Hello Melbourne!

Cup Day is just around the corner. We are all so excited in the office that we started discussing what we would wear for a little while now, and we can’t wait to see you lot there too! This year is promised to be quite moist, in fact we are expecting a 90% chance of showers tomorrow. Temperatures are going to be quite low as well, with a maximum of 14 degrees Celsius expected in the afternoon. It is a shame gumboots are prohibited in the dress code, as visitors could do with them since the wind is going to at about 25-35 kilometres per hour in the morning!

The very strict but elegant dress code is only one of the factors that make Melbourne Cup Day such an unmissable event. On the day, many drinks will be poured and many bets will take place. Make sure to stay safe and not overdo it!

A little bit about Melbourne Cup

The Melbourne Cup is a race dedicated to horses aged 3 years and older. It has been organised ever since its creation by the Victoria Racing Club, which is a Flemington-based club and successor of the Victoria Turf Club. Every year since 1875, “the race that stops the nation” as they call it is organised on the 1st Tuesday of the month of November. It only became a public holiday much later, in 1873. The race takes place during the Melbourne Spring Racing Carnival, the Australian Thoroughbred horse racing series held annually in the city, from October to November.

History of the event

The first Melbourne Cup was first contested in 1861 at the suggestion of Frederick Standish, who was a member Victorian Turf Club and steward of the first Cup. It originally was a 2 miles long race (3.219km) but was shortened to 1.740 yds (3.200 km) during the adoption of the metric system by Australia in 1972. Currently, the record is set at 3:16.3 by the horse Kingston Rule which is faster than the previously adjusted record of Rain Lover at 3:17.9. Melbourne Cup is one of the most popular spectator events in Australia and has sometimes welcomed over 110,000 people: the all-time record attendance was in 2003 when 122,736 visitors showed up for the race. The tradition is for visitors to dress in formal race-day attire, which is extremely elegant and colourful. Visitors from other countries and backgrounds are welcome to wear their traditional outfits to represent their culture.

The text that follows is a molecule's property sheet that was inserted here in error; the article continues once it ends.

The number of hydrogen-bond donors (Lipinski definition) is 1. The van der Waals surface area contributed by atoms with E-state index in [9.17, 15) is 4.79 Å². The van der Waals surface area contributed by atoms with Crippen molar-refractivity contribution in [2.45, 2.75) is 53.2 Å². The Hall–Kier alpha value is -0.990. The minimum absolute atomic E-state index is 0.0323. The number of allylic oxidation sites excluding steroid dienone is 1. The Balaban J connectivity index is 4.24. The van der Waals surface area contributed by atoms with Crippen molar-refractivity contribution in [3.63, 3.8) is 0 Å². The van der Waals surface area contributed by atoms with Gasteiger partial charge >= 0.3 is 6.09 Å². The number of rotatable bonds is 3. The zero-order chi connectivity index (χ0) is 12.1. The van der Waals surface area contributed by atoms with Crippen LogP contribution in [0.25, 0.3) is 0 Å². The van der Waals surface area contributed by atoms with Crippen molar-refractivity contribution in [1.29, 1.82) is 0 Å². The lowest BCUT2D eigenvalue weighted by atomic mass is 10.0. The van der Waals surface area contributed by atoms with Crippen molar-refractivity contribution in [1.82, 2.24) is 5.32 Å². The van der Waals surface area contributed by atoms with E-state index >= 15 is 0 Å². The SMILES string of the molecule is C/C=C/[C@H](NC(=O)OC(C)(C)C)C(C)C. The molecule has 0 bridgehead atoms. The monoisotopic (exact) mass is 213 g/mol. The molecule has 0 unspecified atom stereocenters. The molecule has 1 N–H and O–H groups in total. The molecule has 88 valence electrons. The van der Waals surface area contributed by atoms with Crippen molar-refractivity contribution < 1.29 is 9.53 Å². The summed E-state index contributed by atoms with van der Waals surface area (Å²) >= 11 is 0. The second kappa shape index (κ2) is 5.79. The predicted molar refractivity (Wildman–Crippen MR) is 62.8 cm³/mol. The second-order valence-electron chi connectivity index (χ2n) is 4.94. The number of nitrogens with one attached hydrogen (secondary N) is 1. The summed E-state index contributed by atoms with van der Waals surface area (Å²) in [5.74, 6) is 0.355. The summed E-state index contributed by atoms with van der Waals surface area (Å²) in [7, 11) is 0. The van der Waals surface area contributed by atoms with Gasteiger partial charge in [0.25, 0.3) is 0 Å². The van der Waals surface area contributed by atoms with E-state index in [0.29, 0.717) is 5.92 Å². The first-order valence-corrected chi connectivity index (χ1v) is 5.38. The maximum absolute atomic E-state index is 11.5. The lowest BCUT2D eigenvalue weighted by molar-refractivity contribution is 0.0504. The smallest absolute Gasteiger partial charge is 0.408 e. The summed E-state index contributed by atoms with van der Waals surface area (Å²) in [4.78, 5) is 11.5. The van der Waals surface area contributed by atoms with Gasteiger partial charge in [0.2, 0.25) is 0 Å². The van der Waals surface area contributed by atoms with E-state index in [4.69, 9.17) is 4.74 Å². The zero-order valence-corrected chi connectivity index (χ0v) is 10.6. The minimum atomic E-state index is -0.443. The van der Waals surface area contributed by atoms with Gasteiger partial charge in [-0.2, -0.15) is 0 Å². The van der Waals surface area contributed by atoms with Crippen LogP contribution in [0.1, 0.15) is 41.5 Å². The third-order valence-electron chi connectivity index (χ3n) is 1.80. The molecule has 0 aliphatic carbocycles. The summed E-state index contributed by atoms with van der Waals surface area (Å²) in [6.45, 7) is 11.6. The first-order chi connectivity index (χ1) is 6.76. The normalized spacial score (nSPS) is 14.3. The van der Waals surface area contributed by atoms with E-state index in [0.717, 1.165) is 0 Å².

Biggest handicap race

The Melbourne Cup is the richest quality handicap race around the world. As previously mentioned, horses run 3200 metres, which they do with handicapped weights of at least 50kg. While there is no maximum weight, the top allocated weight must be at least 57kg. The weights are allocated to each horse by the VRC Handicapper in early September.

Some rules apply:

  • Older horses carry more weight than younger ones
  • Weights are adjusted further according to the horse’s previous results
  •  In recent years, the rules were adjusted to a “quality handicap” formula, which translates in superior horses given less severe penalties than under pure handicap rules.

With weights, each horse theoretically has an equal chance to win.

We dearly hope to see you wearing your fanciest, most elegant and most beautiful dress on that special day, and why not share with us your (we hope) scary Halloween costumes?

Happy Halloween everyone!